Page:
The Peddlers of Platitudes…..and the Sellers of Stereotypes

You know when someone talks to you and all their thoughts sound borrowed? Or when we accept certain phrases as truth and do not even examine them…..and those phrases masquerading as truth colors our perceptions and prevents us from seeing what is real? I list some of them below:

“Time is a great healer” (alternatively: “All things heal with time”)

“Big girls/boys don’t cry”

“The love of a good woman can reform…”

Consciously or unsconsciously, we have bought into these cliches and it has colored our perceptions. Sometimes these cliches help us categorize things and proceed with life. Sometimes they offer solace , perhaps even strength…..even if by a false sense of hope or courage.

But there are times when these very cliches need to be examined and gotten past, or we will face roadblocks in life and interpersonal relationships. Cliches keep us locked in patterns that are unproductive, and we remain stuck in places without knowing how to extricate ourselves from tight spots. Mental and relational issues are not given the weight they deserve, and our hearts and minds, and eventually bodies, will feel the wear.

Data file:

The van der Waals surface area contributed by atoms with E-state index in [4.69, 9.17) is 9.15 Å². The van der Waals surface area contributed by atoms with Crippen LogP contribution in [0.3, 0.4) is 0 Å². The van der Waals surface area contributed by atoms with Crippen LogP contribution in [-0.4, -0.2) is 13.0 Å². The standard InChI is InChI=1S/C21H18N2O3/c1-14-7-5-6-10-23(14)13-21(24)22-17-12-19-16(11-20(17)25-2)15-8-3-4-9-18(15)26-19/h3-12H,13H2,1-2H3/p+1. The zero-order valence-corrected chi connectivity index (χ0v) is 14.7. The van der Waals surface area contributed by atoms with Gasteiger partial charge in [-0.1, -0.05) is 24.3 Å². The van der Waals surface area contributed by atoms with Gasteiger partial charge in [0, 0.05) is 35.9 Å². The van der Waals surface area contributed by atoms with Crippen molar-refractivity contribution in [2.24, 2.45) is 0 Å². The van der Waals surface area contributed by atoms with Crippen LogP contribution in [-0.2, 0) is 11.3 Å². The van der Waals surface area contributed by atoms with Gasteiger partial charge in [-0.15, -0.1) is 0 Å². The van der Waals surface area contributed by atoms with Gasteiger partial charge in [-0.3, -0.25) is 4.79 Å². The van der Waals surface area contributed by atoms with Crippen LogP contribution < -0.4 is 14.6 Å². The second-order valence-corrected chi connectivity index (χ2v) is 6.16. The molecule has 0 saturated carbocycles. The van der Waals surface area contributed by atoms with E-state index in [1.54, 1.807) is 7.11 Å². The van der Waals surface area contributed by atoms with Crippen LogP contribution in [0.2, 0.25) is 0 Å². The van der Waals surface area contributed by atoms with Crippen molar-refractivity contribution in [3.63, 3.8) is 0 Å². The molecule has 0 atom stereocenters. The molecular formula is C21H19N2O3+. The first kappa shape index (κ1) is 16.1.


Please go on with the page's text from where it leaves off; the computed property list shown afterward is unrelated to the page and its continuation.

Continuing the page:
******

Early last month, most of my town was flooded. A bridge collapsed, and some roads ended up being seriously eroded and requiring repairs. The town planners got to work, and once the rain stopped, went about cleaning up flooded areas, repairing bridges and busy thoroughfares, and making sure that traffic will flow smoothly in as less time as possible. Nobody waited around mouthing words like “time is a great healer” or “all things heal with time”.

In this case, it was understood that time in fact, is a great eroder. Continuing traffic on damaged (but still usable) roads will lead to more wear, perhaps more accidents, and more expensive repairs. And collapsed bridges needed to be fixed, or traffic from the bridge would spill over to surrounding smaller roads, leading to traffic snarls, commuter stress and more accidents.